President Obama today rebuffed criticism that he has been weak on Iran, accusing his Republican rivals of "beating the drums of war" amid rising concerns about the prospect of Iran's developing a nuclear weapon.
"What's said on the campaign trail, you know, those folks don't have a lot of responsibilities," the president said at his first White House news conference of the year. "They're not commander in chief."
The president warned that critics of his Iran policy, "folks who have a lot of bluster and a lot of big talk," are neglecting the true costs of war.
"This is not a game. And there's nothing casual about it," the president said. "We don't play politics with it. When we have in the past, when we haven't thought it through and it gets wrapped up in politics, we make mistakes."
Republican front-runner Mitt Romney has accused the Obama administration of having "dawdled" with sanctions against Iran.
"As president, I will be ready to engage in diplomacy," Romney told the American Israel Public Affairs Committee Policy Conference today. " But I will be just as ready to engage our military might. Israel will know that America stands at its side, in all conditions and in all consequence."
The president portrayed such remarks as dangerous political posturing. "I think there's no doubt that those who are suggesting or proposing or beating the drums of war should explain clearly to the American people what they think the costs and benefits would be. I'm not one of those people," he said.
Today's "Super Tuesday" news conference gave the president a chance to divert attention away from the Republican presidential candidates, who are facing off in 10 contests today.
When asked to respond to Romney's accusations about his foreign policy, Obama simply wished Romney "good luck tonight."
"No, really?" one reporter asked.
"Really," Obama responded to laughter from the White House press corps.
Today was not the first time the president sought to counter-program the Republican primaries. Last Tuesday, the same day as the Michigan and Arizona primaries, the president gave a fiery speech touting his bailout of the auto industry and sharply criticizing his Republican rivals for the presidency.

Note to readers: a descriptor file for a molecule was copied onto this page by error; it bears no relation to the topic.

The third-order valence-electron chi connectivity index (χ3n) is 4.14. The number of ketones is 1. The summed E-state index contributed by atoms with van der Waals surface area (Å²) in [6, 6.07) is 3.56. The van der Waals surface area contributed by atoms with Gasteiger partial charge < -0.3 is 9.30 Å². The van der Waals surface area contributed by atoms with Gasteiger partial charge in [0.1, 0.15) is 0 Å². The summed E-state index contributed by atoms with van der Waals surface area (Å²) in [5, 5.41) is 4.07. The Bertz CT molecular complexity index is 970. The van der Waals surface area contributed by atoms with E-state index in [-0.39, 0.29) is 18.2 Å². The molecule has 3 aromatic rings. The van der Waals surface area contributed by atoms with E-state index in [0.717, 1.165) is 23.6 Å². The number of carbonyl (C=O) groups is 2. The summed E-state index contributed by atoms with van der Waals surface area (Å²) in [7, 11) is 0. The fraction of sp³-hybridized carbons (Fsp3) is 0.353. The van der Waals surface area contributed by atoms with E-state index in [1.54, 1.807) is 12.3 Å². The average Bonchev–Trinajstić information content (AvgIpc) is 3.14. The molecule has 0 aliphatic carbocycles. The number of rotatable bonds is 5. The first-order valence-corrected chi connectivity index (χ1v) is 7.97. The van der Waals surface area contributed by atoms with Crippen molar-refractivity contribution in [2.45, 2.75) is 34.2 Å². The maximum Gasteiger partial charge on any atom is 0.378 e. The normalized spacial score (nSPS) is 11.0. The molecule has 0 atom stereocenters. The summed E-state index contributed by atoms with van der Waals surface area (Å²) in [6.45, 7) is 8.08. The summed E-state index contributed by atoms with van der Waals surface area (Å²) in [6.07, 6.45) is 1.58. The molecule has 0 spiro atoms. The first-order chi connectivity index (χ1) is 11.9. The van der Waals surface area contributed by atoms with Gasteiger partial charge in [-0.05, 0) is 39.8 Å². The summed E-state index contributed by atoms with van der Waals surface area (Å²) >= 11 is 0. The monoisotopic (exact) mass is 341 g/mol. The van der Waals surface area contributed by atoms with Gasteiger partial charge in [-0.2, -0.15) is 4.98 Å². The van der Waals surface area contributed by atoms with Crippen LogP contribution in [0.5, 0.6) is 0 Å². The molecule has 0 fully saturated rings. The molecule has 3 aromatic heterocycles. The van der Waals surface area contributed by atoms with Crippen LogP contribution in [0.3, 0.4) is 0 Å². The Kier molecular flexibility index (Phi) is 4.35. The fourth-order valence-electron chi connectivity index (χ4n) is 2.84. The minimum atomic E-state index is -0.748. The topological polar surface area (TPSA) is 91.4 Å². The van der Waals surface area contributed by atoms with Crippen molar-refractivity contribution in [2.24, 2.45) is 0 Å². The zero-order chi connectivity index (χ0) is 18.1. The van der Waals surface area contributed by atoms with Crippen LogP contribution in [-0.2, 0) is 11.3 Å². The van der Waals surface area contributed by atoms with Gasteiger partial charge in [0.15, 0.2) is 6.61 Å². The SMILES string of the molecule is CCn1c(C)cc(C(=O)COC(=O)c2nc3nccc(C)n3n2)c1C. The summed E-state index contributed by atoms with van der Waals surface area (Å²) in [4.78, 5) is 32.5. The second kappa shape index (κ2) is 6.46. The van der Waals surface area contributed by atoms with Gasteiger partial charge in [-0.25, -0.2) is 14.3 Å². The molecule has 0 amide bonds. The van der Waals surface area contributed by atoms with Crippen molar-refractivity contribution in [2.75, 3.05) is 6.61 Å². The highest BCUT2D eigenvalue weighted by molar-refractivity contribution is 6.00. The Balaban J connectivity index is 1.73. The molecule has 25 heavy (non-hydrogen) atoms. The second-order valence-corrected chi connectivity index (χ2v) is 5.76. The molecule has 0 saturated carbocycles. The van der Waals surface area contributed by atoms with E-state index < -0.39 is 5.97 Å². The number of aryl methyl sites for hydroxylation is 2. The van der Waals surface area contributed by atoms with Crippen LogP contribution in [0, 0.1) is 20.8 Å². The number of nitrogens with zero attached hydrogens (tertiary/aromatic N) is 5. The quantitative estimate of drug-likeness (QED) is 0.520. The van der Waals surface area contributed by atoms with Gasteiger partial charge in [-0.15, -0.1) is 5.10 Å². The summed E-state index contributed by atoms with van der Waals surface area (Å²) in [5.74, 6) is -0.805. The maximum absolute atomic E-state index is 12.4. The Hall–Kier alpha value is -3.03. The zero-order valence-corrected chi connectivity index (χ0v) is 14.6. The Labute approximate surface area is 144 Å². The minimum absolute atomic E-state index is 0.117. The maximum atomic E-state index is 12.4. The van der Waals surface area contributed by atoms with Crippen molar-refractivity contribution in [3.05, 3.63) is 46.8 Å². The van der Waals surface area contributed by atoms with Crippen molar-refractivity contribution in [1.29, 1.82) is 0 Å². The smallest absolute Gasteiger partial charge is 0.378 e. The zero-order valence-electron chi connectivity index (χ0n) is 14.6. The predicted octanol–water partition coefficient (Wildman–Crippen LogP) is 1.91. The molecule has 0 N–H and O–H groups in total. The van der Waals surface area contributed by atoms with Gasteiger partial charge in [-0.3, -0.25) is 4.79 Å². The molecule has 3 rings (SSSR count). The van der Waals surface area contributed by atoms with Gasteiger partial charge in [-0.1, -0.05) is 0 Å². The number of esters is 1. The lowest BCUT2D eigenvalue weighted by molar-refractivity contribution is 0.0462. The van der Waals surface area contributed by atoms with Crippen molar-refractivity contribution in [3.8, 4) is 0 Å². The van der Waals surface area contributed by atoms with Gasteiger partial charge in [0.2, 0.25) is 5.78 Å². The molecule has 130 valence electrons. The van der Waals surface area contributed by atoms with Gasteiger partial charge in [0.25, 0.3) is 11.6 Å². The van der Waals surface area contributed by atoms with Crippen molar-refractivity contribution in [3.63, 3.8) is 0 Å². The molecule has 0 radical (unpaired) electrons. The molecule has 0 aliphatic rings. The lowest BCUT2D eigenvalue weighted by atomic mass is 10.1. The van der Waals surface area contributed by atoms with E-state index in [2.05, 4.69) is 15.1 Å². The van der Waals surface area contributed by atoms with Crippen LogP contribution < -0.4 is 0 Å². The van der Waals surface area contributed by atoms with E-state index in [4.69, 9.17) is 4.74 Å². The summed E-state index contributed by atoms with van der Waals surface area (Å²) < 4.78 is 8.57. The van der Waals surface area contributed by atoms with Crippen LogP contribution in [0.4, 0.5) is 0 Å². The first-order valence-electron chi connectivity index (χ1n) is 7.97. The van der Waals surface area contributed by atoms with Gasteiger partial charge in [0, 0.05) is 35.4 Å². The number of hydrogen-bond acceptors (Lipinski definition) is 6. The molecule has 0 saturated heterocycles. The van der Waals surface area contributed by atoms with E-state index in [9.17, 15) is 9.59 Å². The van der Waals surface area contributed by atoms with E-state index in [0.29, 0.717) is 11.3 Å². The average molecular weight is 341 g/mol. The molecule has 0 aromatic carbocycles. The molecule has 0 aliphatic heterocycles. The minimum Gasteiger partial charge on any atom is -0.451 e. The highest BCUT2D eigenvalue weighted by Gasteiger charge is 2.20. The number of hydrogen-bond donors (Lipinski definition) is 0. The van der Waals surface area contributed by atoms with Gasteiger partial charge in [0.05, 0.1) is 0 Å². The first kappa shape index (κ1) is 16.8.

When it comes to preventing Iran from obtaining a nuclear weapon, the president continued to argue there is still a "window of opportunity" for diplomatic and economic pressures to work.
Notably absent from the president's remarks, however, were his recent calls for all options, including military action, to be on the table.
Obama's continued push for diplomacy comes as the Israelis have asked the White House to more starkly threaten military action against Iran if it continues to violate its international agreements to refrain from building a nuclear weapon.
Obama assured Israeli Prime Minister Netanyahu Monday that "the United States will always have Israel's back when it comes to Israel's security." Today the president explained he was simply restating his "consistent position that the security of Israel is something I deeply care about."
"It was not a military doctrine that we were laying out for any particular military action," Obama said.
While today's news conference was dominated largely by foreign policy, Obama began by highlighting the housing crisis, announcing new mortgage relief for U.S. military personnel and homeowners with government-insured loans.